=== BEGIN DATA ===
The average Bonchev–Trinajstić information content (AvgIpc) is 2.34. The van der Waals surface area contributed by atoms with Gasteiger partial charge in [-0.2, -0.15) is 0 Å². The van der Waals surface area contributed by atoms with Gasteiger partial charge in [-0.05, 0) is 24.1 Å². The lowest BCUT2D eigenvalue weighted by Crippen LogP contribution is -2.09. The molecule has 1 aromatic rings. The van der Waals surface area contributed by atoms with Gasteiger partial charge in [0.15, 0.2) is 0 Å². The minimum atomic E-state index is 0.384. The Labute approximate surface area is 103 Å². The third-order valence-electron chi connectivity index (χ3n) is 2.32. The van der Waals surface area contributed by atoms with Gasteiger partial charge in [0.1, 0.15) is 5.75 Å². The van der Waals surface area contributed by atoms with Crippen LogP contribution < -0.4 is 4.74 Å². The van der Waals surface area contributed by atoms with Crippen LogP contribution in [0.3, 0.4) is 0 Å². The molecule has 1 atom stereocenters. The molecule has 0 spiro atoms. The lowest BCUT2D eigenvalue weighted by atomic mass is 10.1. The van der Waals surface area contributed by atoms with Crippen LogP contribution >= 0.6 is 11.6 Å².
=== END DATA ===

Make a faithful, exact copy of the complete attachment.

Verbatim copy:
The average Bonchev–Trinajstić information content (AvgIpc) is 2.34. The van der Waals surface area contributed by atoms with Gasteiger partial charge in [-0.2, -0.15) is 0 Å². The van der Waals surface area contributed by atoms with Gasteiger partial charge in [-0.05, 0) is 24.1 Å². The lowest BCUT2D eigenvalue weighted by Crippen LogP contribution is -2.09. The molecule has 1 aromatic rings. The van der Waals surface area contributed by atoms with Gasteiger partial charge in [0.15, 0.2) is 0 Å². The minimum atomic E-state index is 0.384. The Labute approximate surface area is 103 Å². The third-order valence-electron chi connectivity index (χ3n) is 2.32. The van der Waals surface area contributed by atoms with Gasteiger partial charge in [0.1, 0.15) is 5.75 Å². The van der Waals surface area contributed by atoms with Crippen LogP contribution < -0.4 is 4.74 Å². The van der Waals surface area contributed by atoms with Crippen LogP contribution in [0.3, 0.4) is 0 Å². The molecule has 1 atom stereocenters. The molecule has 0 spiro atoms. The lowest BCUT2D eigenvalue weighted by atomic mass is 10.1. The van der Waals surface area contributed by atoms with Crippen LogP contribution >= 0.6 is 11.6 Å².